Definition of Medicaid:
Medicaid is a public health insurance program in the United States that provides health care coverage to low-income families or individuals. It covers doctor visits, hospital stays, long-term medical care, custodial care, and other health-related costs.
A health care program administered by the individual states with funding from the federal government. Those who meet certain guidelines, including income requirements, are eligible to have medical expenses paid.
A federal system of health insurance for those requiring financial assistance.
Medicaid is a jointly funded program by the federal government and the states. It is operated at the state level and, therefore, coverage and administration of the program vary greatly from state to state. It is available only to individuals and families who meet specific criteria based on income. It is only available to U.S. citizens, permanent residents, or legal immigrants. As of May 2020, approximately 66.8 million people were covered by Medicaid.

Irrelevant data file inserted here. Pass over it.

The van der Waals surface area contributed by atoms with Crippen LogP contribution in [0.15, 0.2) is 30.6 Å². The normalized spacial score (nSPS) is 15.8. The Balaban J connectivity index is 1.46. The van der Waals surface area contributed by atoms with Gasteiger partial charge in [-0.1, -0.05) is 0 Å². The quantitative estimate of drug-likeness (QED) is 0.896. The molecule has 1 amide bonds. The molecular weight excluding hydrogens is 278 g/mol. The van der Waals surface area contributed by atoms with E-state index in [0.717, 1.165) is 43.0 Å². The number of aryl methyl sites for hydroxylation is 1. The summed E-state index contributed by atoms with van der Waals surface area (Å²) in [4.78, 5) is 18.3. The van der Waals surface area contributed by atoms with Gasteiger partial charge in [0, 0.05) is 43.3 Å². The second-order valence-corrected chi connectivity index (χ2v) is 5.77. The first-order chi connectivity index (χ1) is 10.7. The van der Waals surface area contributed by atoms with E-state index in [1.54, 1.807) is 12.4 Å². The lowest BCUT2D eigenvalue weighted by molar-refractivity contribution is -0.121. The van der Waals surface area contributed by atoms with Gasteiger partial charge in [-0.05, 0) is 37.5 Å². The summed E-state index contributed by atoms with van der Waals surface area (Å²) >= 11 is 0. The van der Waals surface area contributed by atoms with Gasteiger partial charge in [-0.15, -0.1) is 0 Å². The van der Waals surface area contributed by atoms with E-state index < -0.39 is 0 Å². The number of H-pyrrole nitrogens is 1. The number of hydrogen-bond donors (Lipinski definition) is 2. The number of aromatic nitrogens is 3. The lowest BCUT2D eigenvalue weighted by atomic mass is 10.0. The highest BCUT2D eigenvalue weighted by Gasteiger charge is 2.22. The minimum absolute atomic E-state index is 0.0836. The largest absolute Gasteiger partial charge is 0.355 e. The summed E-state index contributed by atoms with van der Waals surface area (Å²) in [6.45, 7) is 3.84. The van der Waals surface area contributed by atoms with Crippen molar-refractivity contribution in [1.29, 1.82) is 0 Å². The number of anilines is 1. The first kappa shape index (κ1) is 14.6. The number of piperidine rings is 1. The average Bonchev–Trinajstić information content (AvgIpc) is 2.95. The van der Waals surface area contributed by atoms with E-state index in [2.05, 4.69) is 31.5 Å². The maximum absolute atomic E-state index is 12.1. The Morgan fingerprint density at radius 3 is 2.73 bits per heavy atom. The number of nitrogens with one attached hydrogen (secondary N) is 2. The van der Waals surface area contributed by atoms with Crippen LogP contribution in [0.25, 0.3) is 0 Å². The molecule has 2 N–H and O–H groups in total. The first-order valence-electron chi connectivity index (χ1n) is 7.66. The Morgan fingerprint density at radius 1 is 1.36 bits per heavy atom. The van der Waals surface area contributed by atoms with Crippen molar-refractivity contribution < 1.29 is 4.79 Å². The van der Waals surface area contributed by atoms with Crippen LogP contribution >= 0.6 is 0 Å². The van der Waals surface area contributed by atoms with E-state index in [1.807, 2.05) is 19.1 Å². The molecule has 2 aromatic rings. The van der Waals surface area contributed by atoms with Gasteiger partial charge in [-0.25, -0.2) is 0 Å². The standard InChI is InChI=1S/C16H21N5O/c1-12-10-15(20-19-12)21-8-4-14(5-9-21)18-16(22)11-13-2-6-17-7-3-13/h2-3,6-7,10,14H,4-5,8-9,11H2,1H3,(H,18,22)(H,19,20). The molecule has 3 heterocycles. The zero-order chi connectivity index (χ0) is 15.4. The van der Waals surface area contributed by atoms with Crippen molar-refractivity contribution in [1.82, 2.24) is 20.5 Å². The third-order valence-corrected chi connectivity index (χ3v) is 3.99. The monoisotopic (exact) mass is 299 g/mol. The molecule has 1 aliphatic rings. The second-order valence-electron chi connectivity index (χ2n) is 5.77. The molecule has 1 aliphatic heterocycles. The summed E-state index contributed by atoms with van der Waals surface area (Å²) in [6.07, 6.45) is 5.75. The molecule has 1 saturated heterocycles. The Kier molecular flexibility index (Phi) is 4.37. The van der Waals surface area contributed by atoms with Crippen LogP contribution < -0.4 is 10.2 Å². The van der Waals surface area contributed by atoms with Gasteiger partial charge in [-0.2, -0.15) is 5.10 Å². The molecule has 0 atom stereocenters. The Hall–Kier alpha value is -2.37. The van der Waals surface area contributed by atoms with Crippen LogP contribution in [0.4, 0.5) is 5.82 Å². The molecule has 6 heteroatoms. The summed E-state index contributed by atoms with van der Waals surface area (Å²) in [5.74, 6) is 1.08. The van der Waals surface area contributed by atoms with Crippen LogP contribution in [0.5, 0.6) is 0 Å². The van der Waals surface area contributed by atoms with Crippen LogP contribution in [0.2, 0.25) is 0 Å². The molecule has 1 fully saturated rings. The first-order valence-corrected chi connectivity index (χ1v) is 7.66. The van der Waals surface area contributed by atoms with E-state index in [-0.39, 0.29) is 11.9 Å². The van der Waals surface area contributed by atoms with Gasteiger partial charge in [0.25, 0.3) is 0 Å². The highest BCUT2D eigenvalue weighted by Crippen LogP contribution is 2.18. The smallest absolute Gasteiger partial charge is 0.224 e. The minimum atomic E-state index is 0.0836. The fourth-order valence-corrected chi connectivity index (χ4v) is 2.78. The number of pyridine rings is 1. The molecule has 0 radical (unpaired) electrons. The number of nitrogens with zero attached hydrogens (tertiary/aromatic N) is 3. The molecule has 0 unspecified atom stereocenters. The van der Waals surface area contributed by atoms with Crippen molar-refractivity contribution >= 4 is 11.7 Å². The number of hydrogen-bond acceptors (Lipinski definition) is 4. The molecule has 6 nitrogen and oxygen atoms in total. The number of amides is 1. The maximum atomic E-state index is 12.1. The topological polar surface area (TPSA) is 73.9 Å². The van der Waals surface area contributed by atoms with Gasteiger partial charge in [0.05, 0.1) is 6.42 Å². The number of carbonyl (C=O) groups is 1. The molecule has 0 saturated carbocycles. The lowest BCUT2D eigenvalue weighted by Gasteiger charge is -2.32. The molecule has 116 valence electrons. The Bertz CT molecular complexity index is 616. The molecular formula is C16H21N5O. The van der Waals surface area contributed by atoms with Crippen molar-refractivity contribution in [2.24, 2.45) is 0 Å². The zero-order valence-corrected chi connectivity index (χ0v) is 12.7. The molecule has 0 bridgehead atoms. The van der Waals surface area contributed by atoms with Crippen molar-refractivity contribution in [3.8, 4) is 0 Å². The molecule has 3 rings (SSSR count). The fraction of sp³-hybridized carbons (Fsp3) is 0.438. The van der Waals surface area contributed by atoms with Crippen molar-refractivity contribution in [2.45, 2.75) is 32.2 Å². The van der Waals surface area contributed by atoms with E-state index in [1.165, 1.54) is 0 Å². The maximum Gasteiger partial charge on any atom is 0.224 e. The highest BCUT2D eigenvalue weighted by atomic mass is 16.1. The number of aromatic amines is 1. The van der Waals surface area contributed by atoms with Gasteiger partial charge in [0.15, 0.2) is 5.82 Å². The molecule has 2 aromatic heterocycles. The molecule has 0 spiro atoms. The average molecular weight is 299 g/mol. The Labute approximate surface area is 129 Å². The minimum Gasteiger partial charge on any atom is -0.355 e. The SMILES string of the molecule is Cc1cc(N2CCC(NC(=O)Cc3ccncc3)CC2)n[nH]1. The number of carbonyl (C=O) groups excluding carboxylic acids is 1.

How to use Medicaid in a sentence?
- Medicaid is a joint federal and state program that provides health care coverage to low-income individuals.
- And much of that is going to come out of your own pocket unless you qualify for Medicare or Medicaid.
- According to the Centers for Medicare & Medicaid Services, 66.8 million people were enrolled in Medicaid as of May 2020.
- In 2018, total spending on the program was $597 billion.
- Access to Medicaid is proven to show increased individuals with coverage and improvements in overall health.
- The federal government matches state spending on Medicaid and states are responsible for designing and administering the program.
- Eligibility is determined based on one's income in comparison to the federal poverty level (FPL).
Meaning of Medicaid & Medicaid Definition